Tip: The drive is stunning, but the road is long and winding: try to drive during the day. Also, parking here is limited, so make sure to get here early, especially on holidays and weekends!

3. Mesquite Flat Sand Dunes, Death Valley, California

By themselves, there’s nothing too special about these particular dunes. They’re not even the tallest in the area, and since they’re so easily accessible, the first few dunes are always speckled with human footprints. However, having just read the first two books of Frank Herbert’s Dune series and re-watched some old Star Wars movies, I was awestruck by the stark beauty of the desert landscape. The sand was incredibly fine and soft, which made running on the dunes hilariously difficult… Or should I say, attempting to run? It’s insane to imagine real-life stories of people crossing entire deserts full of sand like this.

He took a full 10 seconds running up this small dune!

The magic here lies at night. Crossing the sand dunes in the moonlight can be surreal — magical, even. Since we didn’t research the time of the moonrise, our trek through the dunes was difficult and a bit frightening with only flashlights to light our path. This crucial mistake allowed me to witness the purest and darkest night sky I’ve ever seen in my life.

Not my image, but close enough! Unfortunately, since I’m not into photography enough to properly work a DSLR, I don’t have any night photos of my own to showcase.

They say that in Death Valley, the stars begin at your feet. The remote location makes for a splendidly black night, with no light pollution whatsoever. As we walked out further into the sand dunes, the mountains and dunes around us blocked off all light from the parking lot. Looking up into the night sky, I saw an entire hemisphere of brilliant stars that seemed closer and brighter than ever before. And this, my friends, is how everyone experienced the night sky just a century ago.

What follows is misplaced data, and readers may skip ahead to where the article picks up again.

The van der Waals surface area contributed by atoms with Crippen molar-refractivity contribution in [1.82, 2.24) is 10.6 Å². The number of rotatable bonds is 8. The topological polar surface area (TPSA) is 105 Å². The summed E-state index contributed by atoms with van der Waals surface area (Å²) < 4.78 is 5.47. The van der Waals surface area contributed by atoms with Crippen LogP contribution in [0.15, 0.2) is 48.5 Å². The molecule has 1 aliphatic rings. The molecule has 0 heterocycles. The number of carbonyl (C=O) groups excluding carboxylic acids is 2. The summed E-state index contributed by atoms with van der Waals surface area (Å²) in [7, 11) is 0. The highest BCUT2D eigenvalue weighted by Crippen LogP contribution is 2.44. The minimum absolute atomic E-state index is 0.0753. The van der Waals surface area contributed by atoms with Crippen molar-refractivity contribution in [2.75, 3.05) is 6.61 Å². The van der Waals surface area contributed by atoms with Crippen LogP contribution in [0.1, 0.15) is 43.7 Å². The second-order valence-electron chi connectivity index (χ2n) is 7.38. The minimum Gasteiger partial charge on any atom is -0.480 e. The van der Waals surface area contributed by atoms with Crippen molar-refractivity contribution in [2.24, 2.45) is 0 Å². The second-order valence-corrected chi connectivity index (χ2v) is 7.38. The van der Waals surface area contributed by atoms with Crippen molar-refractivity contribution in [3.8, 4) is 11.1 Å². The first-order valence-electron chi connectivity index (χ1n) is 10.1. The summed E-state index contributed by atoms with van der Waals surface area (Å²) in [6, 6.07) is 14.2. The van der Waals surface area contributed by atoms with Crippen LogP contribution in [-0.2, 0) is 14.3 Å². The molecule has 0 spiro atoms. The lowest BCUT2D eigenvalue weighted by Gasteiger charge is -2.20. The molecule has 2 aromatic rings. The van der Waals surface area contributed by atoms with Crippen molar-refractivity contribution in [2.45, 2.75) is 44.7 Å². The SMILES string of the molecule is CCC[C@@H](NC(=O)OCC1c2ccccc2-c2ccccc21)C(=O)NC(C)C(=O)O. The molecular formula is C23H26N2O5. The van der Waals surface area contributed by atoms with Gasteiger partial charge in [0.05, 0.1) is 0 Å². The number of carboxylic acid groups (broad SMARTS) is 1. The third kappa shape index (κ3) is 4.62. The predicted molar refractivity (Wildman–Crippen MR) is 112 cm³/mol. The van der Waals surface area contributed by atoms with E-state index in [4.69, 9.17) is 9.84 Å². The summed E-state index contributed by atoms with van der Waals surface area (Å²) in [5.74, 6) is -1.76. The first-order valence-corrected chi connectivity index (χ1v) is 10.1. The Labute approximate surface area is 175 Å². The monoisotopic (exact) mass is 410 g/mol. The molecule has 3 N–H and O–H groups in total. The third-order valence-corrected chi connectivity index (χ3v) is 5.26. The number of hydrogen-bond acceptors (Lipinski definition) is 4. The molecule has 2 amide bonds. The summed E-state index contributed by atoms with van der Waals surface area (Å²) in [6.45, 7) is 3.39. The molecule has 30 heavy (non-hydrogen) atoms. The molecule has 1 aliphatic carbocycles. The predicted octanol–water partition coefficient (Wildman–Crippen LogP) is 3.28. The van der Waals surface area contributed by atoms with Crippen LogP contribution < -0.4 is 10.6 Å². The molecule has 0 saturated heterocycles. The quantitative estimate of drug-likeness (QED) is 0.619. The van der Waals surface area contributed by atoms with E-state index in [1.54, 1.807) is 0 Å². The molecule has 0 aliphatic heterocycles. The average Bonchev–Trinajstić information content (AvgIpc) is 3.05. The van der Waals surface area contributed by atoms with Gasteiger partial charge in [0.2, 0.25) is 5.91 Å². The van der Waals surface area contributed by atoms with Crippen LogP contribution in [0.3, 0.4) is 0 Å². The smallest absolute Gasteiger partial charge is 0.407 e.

Tip: Download the Skyview app to make the trip interactive and educational! With such a clear sky, it was easy and fun finding famous stars and constellations in the night sky.

2. Crater Lake, Oregon

I never believed a lake could be so purely, inspirationally blue until I set my eyes upon Crater Lake. The lake fills a crater formed thousands of years ago by the collapse of volcano Mount Mazama. Astoundingly, there are no rivers leading into or out of the lake, which means the evaporation is offset by just rain or snowfall.

The lake is surrounded by epic cliffs and mountains, from which you can view its two islands. Wizard Island, pictured below, was formed from an erupted cinder cone.

The man was not formed from an erupted cinder cone.

The best time to visit is during the summer, otherwise some of the roads will be closed due to snow (even in May!). In the summer, you can hike, swim, and sail. In May, you can play in the snow. Unprepared in California-winter apparel, your toes might feel like they’re about to fall off.

Tip: If you’re driving from California, spend a day or two exploring Lassen Volcanic National Park on the way up. It’s worth it!

1. Vernal & Nevada Falls, Yosemite, California

Liberty Cap and Nevada Fall

I knew Yosemite was going to be high on my list, and despite temptations to pick the obviously impressive Glacier Point, Sentinel Dome, or Yosemite Valley, I decided on the grueling journey to the top of Nevada Fall, which lies beneath the monumental Liberty Cap. As my first long hike, it was an extreme challenge for me, which made it all the more worthwhile.

The beginning of the trail is easy but crowded, and takes you to the Vernal Fall footbridge. It’s a little overwhelming to stand face to face with a waterfall over 300 feet high. But at the base of the fall, you can often see a double rainbow through the mist.

Double rainbow all the way!

After taking the slippery staircase at the beginning of the Mist Trail, you’ll get to see the top of Vernal Fall. The hike becomes more arduous, with little to no shade along the countless rocky switchbacks under Nevada Fall. However, the views are striking and boast lofty, unforgiving cliffs around the valley.

Finally, after you reach the top, there’s a trail that leads you along Merced River, which eventually opens up to the mouth of Nevada Fall. Don’t be afraid to take a short nap on one of the many shady rocks, or have a quick dip in the water. Just be aware that the level and force of the river could change at any moment!

Before you head back down, stop by the footbridge crossing Merced River and get a closer look at the waterfall. The view from the top this 600-foot fall instilled me with crazy feelings of insignificance, but also a certain pride for hiking the toughest 2.5 miles of my life.

View from the top of Nevada Fall

Tip: Take the John Muir trail on the way down — it’s 4 miles instead of 2.5, but is shadier with a kinder incline for your overworked knees.

Vernal Fall, as seen from the John Muir Trail

For me, to this day, a scenic hike transcends all other experiences in the world. I leave you with a photo of the grand Sentinel Dome, and the assurance that any place in Yosemite, any place in the world, can yield equally incredible experiences. Hope to see you around soon, if we cross paths in our adventures chasing beauty. ☀